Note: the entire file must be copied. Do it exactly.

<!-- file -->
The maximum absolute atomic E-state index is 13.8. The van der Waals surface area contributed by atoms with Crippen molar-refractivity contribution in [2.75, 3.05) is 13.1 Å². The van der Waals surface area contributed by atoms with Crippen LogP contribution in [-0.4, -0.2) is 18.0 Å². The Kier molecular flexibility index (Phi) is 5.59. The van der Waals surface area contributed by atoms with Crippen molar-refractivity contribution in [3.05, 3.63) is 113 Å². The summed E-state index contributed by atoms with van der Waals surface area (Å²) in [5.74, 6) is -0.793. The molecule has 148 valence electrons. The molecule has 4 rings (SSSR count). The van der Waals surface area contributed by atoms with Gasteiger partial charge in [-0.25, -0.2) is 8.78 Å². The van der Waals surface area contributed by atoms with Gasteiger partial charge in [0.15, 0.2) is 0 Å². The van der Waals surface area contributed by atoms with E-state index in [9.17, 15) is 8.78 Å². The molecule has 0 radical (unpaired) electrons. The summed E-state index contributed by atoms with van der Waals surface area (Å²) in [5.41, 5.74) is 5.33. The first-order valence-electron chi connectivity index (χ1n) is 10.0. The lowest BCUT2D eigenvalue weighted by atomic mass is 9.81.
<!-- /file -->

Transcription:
The maximum absolute atomic E-state index is 13.8. The van der Waals surface area contributed by atoms with Crippen molar-refractivity contribution in [2.75, 3.05) is 13.1 Å². The van der Waals surface area contributed by atoms with Crippen LogP contribution in [-0.4, -0.2) is 18.0 Å². The Kier molecular flexibility index (Phi) is 5.59. The van der Waals surface area contributed by atoms with Crippen molar-refractivity contribution in [3.05, 3.63) is 113 Å². The summed E-state index contributed by atoms with van der Waals surface area (Å²) in [5.74, 6) is -0.793. The molecule has 148 valence electrons. The molecule has 4 rings (SSSR count). The van der Waals surface area contributed by atoms with Gasteiger partial charge in [-0.25, -0.2) is 8.78 Å². The van der Waals surface area contributed by atoms with Gasteiger partial charge in [0.15, 0.2) is 0 Å². The van der Waals surface area contributed by atoms with E-state index in [9.17, 15) is 8.78 Å². The molecule has 0 radical (unpaired) electrons. The summed E-state index contributed by atoms with van der Waals surface area (Å²) in [5.41, 5.74) is 5.33. The first-order valence-electron chi connectivity index (χ1n) is 10.0. The lowest BCUT2D eigenvalue weighted by atomic mass is 9.81.